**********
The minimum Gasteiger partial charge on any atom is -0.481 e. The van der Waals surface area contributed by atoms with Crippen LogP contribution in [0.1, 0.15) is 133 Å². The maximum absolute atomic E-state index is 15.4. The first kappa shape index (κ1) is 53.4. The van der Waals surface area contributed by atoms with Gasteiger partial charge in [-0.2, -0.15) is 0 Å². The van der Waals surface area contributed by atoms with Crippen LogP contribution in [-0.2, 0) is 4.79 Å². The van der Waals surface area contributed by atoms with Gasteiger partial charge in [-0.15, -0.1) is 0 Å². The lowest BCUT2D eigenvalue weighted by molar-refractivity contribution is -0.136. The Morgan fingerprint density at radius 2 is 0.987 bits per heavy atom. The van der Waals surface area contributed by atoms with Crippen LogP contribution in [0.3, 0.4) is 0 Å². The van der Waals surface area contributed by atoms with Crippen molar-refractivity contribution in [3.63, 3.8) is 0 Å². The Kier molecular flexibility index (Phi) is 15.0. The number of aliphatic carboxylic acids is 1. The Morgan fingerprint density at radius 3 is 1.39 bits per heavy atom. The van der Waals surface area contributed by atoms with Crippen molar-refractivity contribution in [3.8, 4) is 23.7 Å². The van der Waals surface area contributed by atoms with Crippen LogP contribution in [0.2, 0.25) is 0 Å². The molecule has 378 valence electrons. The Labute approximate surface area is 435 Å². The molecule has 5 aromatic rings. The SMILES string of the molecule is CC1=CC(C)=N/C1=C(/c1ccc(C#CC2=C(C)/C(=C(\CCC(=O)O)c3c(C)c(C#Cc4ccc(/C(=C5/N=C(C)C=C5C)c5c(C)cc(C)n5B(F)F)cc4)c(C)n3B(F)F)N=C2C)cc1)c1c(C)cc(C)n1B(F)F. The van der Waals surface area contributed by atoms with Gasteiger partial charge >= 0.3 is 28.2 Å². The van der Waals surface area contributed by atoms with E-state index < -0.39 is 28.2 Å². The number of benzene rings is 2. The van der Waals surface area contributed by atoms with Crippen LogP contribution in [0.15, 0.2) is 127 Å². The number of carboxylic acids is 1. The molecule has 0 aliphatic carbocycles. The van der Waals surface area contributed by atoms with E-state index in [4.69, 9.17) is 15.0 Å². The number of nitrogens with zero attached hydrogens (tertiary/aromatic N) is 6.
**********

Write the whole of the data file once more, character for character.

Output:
The minimum Gasteiger partial charge on any atom is -0.481 e. The van der Waals surface area contributed by atoms with Crippen LogP contribution in [0.1, 0.15) is 133 Å². The maximum absolute atomic E-state index is 15.4. The first kappa shape index (κ1) is 53.4. The van der Waals surface area contributed by atoms with Gasteiger partial charge in [-0.2, -0.15) is 0 Å². The van der Waals surface area contributed by atoms with Crippen LogP contribution in [-0.2, 0) is 4.79 Å². The van der Waals surface area contributed by atoms with Gasteiger partial charge in [-0.15, -0.1) is 0 Å². The lowest BCUT2D eigenvalue weighted by molar-refractivity contribution is -0.136. The Morgan fingerprint density at radius 2 is 0.987 bits per heavy atom. The van der Waals surface area contributed by atoms with Crippen LogP contribution in [0.3, 0.4) is 0 Å². The van der Waals surface area contributed by atoms with Crippen molar-refractivity contribution in [3.63, 3.8) is 0 Å². The Kier molecular flexibility index (Phi) is 15.0. The number of aliphatic carboxylic acids is 1. The Morgan fingerprint density at radius 3 is 1.39 bits per heavy atom. The van der Waals surface area contributed by atoms with Crippen molar-refractivity contribution in [3.8, 4) is 23.7 Å². The van der Waals surface area contributed by atoms with Crippen LogP contribution in [0.2, 0.25) is 0 Å². The molecule has 378 valence electrons. The Labute approximate surface area is 435 Å². The molecule has 5 aromatic rings. The SMILES string of the molecule is CC1=CC(C)=N/C1=C(/c1ccc(C#CC2=C(C)/C(=C(\CCC(=O)O)c3c(C)c(C#Cc4ccc(/C(=C5/N=C(C)C=C5C)c5c(C)cc(C)n5B(F)F)cc4)c(C)n3B(F)F)N=C2C)cc1)c1c(C)cc(C)n1B(F)F. The van der Waals surface area contributed by atoms with Gasteiger partial charge >= 0.3 is 28.2 Å². The van der Waals surface area contributed by atoms with E-state index < -0.39 is 28.2 Å². The number of benzene rings is 2. The van der Waals surface area contributed by atoms with Crippen LogP contribution in [0.15, 0.2) is 127 Å². The number of carboxylic acids is 1. The molecule has 0 aliphatic carbocycles. The van der Waals surface area contributed by atoms with E-state index in [4.69, 9.17) is 15.0 Å². The number of nitrogens with zero attached hydrogens (tertiary/aromatic N) is 6.